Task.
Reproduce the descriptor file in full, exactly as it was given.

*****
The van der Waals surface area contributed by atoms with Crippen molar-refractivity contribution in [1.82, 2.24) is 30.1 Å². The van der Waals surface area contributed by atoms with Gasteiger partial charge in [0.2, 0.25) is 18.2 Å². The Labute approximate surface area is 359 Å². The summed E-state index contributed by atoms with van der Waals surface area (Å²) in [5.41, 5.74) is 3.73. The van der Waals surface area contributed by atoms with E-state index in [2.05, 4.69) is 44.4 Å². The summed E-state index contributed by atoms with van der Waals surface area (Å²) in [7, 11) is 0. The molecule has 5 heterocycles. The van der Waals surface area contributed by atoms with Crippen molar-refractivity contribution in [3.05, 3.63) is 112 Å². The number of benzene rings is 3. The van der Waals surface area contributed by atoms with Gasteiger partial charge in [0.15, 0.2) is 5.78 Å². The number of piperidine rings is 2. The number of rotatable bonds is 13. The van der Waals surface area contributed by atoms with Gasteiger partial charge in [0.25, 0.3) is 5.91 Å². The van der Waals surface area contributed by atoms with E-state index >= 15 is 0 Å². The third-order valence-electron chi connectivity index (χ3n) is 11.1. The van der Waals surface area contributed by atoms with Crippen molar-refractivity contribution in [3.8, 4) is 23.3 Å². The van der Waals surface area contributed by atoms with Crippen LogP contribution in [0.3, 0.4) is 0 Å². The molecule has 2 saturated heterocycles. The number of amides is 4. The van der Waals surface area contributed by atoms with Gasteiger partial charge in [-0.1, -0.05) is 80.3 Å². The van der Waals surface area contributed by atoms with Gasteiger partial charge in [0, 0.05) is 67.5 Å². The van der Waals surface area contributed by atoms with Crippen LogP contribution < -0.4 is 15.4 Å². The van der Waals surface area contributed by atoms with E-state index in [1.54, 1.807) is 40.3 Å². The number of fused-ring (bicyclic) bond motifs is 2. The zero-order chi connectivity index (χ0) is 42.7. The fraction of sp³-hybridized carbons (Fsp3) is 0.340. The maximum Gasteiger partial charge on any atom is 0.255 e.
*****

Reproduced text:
The van der Waals surface area contributed by atoms with Crippen molar-refractivity contribution in [1.82, 2.24) is 30.1 Å². The van der Waals surface area contributed by atoms with Gasteiger partial charge in [0.2, 0.25) is 18.2 Å². The Labute approximate surface area is 359 Å². The summed E-state index contributed by atoms with van der Waals surface area (Å²) in [5.41, 5.74) is 3.73. The van der Waals surface area contributed by atoms with E-state index in [2.05, 4.69) is 44.4 Å². The summed E-state index contributed by atoms with van der Waals surface area (Å²) in [7, 11) is 0. The molecule has 5 heterocycles. The van der Waals surface area contributed by atoms with Crippen molar-refractivity contribution in [3.05, 3.63) is 112 Å². The number of benzene rings is 3. The van der Waals surface area contributed by atoms with Gasteiger partial charge in [0.15, 0.2) is 5.78 Å². The number of piperidine rings is 2. The number of rotatable bonds is 13. The van der Waals surface area contributed by atoms with Gasteiger partial charge in [0.25, 0.3) is 5.91 Å². The van der Waals surface area contributed by atoms with E-state index >= 15 is 0 Å². The third-order valence-electron chi connectivity index (χ3n) is 11.1. The van der Waals surface area contributed by atoms with Crippen molar-refractivity contribution in [3.8, 4) is 23.3 Å². The van der Waals surface area contributed by atoms with Crippen LogP contribution in [0.3, 0.4) is 0 Å². The molecule has 2 saturated heterocycles. The number of amides is 4. The van der Waals surface area contributed by atoms with Gasteiger partial charge in [-0.1, -0.05) is 80.3 Å². The van der Waals surface area contributed by atoms with Gasteiger partial charge in [0, 0.05) is 67.5 Å². The van der Waals surface area contributed by atoms with Crippen LogP contribution < -0.4 is 15.4 Å². The van der Waals surface area contributed by atoms with E-state index in [1.54, 1.807) is 40.3 Å². The number of fused-ring (bicyclic) bond motifs is 2. The zero-order chi connectivity index (χ0) is 42.7. The fraction of sp³-hybridized carbons (Fsp3) is 0.340. The maximum Gasteiger partial charge on any atom is 0.255 e.